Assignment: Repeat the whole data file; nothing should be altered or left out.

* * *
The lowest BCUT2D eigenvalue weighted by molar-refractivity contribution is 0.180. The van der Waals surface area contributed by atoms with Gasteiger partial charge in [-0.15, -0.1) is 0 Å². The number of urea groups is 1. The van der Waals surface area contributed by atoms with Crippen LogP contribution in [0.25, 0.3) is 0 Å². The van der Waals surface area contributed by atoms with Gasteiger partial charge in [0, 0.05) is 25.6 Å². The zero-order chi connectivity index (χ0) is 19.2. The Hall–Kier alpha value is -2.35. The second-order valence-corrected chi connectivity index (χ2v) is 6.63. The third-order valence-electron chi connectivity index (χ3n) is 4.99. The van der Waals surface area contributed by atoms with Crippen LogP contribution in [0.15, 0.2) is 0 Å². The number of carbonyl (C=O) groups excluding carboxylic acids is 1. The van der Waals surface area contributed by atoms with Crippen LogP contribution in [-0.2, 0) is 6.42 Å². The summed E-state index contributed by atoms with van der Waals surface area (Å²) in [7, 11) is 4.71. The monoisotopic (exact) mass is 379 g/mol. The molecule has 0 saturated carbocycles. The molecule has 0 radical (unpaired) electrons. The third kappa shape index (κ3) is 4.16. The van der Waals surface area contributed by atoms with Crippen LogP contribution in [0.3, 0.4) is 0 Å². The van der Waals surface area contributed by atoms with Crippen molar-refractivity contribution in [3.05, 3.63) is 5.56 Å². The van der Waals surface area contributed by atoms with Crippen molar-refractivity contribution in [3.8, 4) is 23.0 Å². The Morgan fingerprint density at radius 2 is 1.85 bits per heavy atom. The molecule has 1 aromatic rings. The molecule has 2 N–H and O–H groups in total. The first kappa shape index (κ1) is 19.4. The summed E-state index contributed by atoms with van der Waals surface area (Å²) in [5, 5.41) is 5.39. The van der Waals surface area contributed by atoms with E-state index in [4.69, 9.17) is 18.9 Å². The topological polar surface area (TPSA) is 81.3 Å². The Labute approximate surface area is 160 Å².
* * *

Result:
The lowest BCUT2D eigenvalue weighted by molar-refractivity contribution is 0.180. The van der Waals surface area contributed by atoms with Gasteiger partial charge in [-0.15, -0.1) is 0 Å². The number of urea groups is 1. The van der Waals surface area contributed by atoms with Crippen LogP contribution in [0.25, 0.3) is 0 Å². The van der Waals surface area contributed by atoms with Gasteiger partial charge in [0, 0.05) is 25.6 Å². The zero-order chi connectivity index (χ0) is 19.2. The Hall–Kier alpha value is -2.35. The second-order valence-corrected chi connectivity index (χ2v) is 6.63. The third-order valence-electron chi connectivity index (χ3n) is 4.99. The van der Waals surface area contributed by atoms with Crippen LogP contribution in [0.15, 0.2) is 0 Å². The number of carbonyl (C=O) groups excluding carboxylic acids is 1. The van der Waals surface area contributed by atoms with Crippen LogP contribution in [-0.2, 0) is 6.42 Å². The summed E-state index contributed by atoms with van der Waals surface area (Å²) in [7, 11) is 4.71. The monoisotopic (exact) mass is 379 g/mol. The molecule has 0 saturated carbocycles. The molecule has 0 radical (unpaired) electrons. The third kappa shape index (κ3) is 4.16. The van der Waals surface area contributed by atoms with Crippen LogP contribution in [0.3, 0.4) is 0 Å². The van der Waals surface area contributed by atoms with Crippen molar-refractivity contribution in [3.05, 3.63) is 5.56 Å². The van der Waals surface area contributed by atoms with Crippen molar-refractivity contribution in [3.8, 4) is 23.0 Å². The Morgan fingerprint density at radius 2 is 1.85 bits per heavy atom. The molecule has 1 aromatic rings. The molecule has 2 N–H and O–H groups in total. The first kappa shape index (κ1) is 19.4. The summed E-state index contributed by atoms with van der Waals surface area (Å²) in [5, 5.41) is 5.39. The van der Waals surface area contributed by atoms with E-state index in [4.69, 9.17) is 18.9 Å². The topological polar surface area (TPSA) is 81.3 Å². The Labute approximate surface area is 160 Å².